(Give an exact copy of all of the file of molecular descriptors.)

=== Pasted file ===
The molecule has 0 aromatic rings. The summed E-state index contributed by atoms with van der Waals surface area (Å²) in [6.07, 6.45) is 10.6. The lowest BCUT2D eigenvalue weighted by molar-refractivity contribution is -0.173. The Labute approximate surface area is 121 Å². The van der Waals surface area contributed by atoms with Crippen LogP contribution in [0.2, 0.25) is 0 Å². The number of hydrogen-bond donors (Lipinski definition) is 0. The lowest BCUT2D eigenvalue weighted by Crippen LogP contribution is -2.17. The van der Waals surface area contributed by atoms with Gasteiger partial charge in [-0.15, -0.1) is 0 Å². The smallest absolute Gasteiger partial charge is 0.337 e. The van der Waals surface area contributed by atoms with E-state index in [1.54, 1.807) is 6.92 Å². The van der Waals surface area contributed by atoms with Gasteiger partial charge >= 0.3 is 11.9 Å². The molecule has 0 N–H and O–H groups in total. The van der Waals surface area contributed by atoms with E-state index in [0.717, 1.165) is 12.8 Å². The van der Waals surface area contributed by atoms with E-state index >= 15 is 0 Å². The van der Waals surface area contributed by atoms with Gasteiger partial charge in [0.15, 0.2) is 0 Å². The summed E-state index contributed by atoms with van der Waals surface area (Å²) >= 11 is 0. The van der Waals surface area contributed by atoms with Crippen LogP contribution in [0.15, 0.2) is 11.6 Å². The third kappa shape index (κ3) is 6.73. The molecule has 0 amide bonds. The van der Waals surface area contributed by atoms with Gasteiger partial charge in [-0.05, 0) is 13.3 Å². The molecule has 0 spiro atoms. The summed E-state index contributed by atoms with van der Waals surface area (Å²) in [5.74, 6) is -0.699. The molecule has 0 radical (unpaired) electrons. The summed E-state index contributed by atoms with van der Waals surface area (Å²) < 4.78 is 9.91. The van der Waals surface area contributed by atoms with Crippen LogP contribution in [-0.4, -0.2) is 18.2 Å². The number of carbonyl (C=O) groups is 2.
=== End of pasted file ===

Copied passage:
The molecule has 0 aromatic rings. The summed E-state index contributed by atoms with van der Waals surface area (Å²) in [6.07, 6.45) is 10.6. The lowest BCUT2D eigenvalue weighted by molar-refractivity contribution is -0.173. The Labute approximate surface area is 121 Å². The van der Waals surface area contributed by atoms with Crippen LogP contribution in [0.2, 0.25) is 0 Å². The number of hydrogen-bond donors (Lipinski definition) is 0. The lowest BCUT2D eigenvalue weighted by Crippen LogP contribution is -2.17. The van der Waals surface area contributed by atoms with Gasteiger partial charge in [-0.15, -0.1) is 0 Å². The smallest absolute Gasteiger partial charge is 0.337 e. The van der Waals surface area contributed by atoms with E-state index in [1.54, 1.807) is 6.92 Å². The van der Waals surface area contributed by atoms with Gasteiger partial charge >= 0.3 is 11.9 Å². The molecule has 0 N–H and O–H groups in total. The van der Waals surface area contributed by atoms with E-state index in [0.717, 1.165) is 12.8 Å². The van der Waals surface area contributed by atoms with E-state index >= 15 is 0 Å². The van der Waals surface area contributed by atoms with Gasteiger partial charge in [0.15, 0.2) is 0 Å². The summed E-state index contributed by atoms with van der Waals surface area (Å²) >= 11 is 0. The van der Waals surface area contributed by atoms with Crippen LogP contribution in [0.15, 0.2) is 11.6 Å². The third kappa shape index (κ3) is 6.73. The molecule has 0 amide bonds. The van der Waals surface area contributed by atoms with Gasteiger partial charge in [-0.05, 0) is 13.3 Å². The molecule has 0 spiro atoms. The summed E-state index contributed by atoms with van der Waals surface area (Å²) in [5.74, 6) is -0.699. The molecule has 0 radical (unpaired) electrons. The summed E-state index contributed by atoms with van der Waals surface area (Å²) < 4.78 is 9.91. The van der Waals surface area contributed by atoms with Crippen LogP contribution in [-0.4, -0.2) is 18.2 Å². The number of carbonyl (C=O) groups is 2.